Hardship exemptions are granted in cases where personal or financial setbacks made it difficult or impossible to obtain health insurance coverage during the tax year. The Affordable Care Act officially recognizes 14 different categories of hardships, including [source: Healthcare.gov]:
- Death or prolonged illness of a family member
- Domestic violence
- Substantial debt from unpaid medical expenses
- Eviction, foreclosure or homelessness
- Bankruptcy or shut-off notices from utilities
- Fire, flood or other disaster
There is a single application form for all hardship exemptions and it's called the Application for Exemption from the Shared Responsibility Payment for Individuals Who Experience Hardships. Each category of hardship is assigned a number from 1 to 14. Most categories require additional documentation to verify the hardship. For example:
- To claim a hardship exemption because of an eviction in the past six months, you need to include a copy of the eviction notice.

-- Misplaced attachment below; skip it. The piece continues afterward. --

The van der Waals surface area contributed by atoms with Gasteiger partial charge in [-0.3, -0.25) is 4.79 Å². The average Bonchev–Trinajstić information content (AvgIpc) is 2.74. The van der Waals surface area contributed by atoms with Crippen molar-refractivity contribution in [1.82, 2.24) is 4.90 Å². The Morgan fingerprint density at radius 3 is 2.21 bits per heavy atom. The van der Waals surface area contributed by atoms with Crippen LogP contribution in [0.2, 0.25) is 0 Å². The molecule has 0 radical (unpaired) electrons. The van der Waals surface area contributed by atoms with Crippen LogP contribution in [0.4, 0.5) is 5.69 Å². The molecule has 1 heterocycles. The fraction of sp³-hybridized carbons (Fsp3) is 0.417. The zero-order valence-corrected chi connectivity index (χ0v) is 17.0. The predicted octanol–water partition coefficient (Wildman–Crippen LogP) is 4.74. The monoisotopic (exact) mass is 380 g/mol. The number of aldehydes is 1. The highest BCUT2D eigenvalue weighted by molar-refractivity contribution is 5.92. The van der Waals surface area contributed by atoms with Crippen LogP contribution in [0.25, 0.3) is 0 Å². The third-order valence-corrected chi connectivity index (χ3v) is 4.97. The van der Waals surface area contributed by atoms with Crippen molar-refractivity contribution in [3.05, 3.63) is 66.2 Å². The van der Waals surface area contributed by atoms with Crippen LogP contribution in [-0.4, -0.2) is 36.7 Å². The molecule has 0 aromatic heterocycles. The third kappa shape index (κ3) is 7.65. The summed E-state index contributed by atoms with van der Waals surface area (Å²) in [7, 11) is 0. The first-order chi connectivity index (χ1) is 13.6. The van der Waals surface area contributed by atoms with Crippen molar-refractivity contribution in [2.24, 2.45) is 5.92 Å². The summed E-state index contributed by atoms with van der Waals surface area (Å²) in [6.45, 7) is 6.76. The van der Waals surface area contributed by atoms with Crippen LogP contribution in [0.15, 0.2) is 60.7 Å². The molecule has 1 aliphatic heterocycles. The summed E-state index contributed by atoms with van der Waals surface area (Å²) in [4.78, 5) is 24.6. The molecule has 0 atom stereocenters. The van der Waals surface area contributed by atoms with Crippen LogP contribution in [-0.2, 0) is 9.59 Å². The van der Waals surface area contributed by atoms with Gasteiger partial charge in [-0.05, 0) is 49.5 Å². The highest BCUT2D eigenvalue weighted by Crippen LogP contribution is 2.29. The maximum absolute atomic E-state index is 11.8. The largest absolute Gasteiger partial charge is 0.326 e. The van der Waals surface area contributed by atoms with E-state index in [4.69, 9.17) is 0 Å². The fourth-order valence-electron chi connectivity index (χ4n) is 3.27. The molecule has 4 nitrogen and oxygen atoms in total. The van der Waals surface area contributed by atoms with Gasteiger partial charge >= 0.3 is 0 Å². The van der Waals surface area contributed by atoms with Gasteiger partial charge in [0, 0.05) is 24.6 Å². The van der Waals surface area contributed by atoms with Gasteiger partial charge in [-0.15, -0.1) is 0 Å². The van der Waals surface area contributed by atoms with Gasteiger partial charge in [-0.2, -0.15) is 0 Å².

- To claim a hardship exemption because of unpaid medical expenses over the past 24 months, the marketplace wants to see copies of the medical bills.
- If you're claiming a hardship exemption because a family member died, you'll need to attach a copy of the death certificate or the obituary from the newspaper.
There is no additional documentation needed in cases of homelessness or domestic violence.
The exemption application itself is pretty straightforward. First, the application asks for information about one adult in the house who will act as the main contact. Then it asks basic information about other people in the household, including Social Security numbers and filing statuses for tax purposes.
Then the application gets to the information about the hardship itself. There's a small box to enter the category number of the hardship, followed by a paragraph-sized box in which to explain how the hardship prevented you from getting health coverage. You are further asked to enter the start and end dates of the hardship (If it's ongoing, there's a box for that, too). If you are applying for more than one hardship exemption, you make multiple copies of the application page.
If you need help completing the application, you can have an "authorized representative" — a friend or a professional health care counselor — complete and sign the application for you. All you have to do is sign and include the form marked "Appendix A: Assistance with completing this application" with the application.
Now let's look at the application forms for non-hardship exemptions for things like financial and religious reasons.